MATERNAL AND NEONATAL CHILD HEALTH
Poor reproductive health care for women in some countries is due to lack of access to clinics, or unknowledgeable providers. But alongside these structural issues, cultural or societal factors often play a role too, such as attitudes toward birth control, or norms around which family members make decisions about health care.
Final Mile used our holistic research approach to examine the multiple facets of reproductive health for women in India and Africa, as well as factors affecting infant feeding. To get a complete picture, we explored the beliefs and behaviors
not just of pregnant women and new mothers, but other members of their households, community health workers, and healthcare providers at medical facilities.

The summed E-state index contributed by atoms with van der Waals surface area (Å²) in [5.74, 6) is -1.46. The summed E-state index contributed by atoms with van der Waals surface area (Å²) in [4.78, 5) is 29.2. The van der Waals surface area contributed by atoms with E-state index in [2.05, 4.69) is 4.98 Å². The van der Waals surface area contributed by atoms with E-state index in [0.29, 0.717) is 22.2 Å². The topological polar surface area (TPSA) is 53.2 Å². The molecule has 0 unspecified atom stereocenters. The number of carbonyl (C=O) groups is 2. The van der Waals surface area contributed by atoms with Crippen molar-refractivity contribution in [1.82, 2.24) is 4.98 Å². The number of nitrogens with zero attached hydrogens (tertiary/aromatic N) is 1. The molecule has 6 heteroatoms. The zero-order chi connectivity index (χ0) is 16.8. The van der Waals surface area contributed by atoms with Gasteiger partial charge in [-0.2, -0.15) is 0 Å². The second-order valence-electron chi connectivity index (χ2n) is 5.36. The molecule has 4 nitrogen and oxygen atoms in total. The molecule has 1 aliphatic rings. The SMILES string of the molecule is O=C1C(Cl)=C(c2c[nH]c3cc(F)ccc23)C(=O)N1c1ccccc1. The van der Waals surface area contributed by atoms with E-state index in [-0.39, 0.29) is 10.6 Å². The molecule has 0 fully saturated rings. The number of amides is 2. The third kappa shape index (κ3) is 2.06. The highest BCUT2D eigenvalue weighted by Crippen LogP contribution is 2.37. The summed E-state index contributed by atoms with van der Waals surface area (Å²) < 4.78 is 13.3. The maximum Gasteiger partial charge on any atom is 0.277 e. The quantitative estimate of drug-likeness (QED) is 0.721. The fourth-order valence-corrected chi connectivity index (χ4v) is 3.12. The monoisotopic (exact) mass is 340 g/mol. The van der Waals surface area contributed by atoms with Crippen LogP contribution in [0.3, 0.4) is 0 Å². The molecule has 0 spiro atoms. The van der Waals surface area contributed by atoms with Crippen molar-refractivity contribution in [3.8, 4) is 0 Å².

We were able to map a woman’s life and the varying factors in her environment that support or hinder her positive health choices at each stage. Equipped with this knowledge, we could propose changes to programs to help women take better care of themselves during pregnancy and after childbirth – and of their newborns too.
Bill & Melinda Gates Foundation and Surgo Foundation
India & Kenya
Reproductive Health for Women
It was clear to Geeta and the rest of her family that her due date was fast approaching. Before she went into labor, she decided to visit her local hospital in Gorakhpur, India to seek medical care. Geeta was nervous about giving birth in a crowded hospital rather than the familiar surroundings of home, but she knew it would be safer for the baby. However, upon walking through the hospital door, she was confronted with the sight of frustrated, overworked nurses berating women in labor in front of other patients, hospital staff, and visitors. It was certainly not the experience Geeta wanted. She and her family returned home for the birth of her child.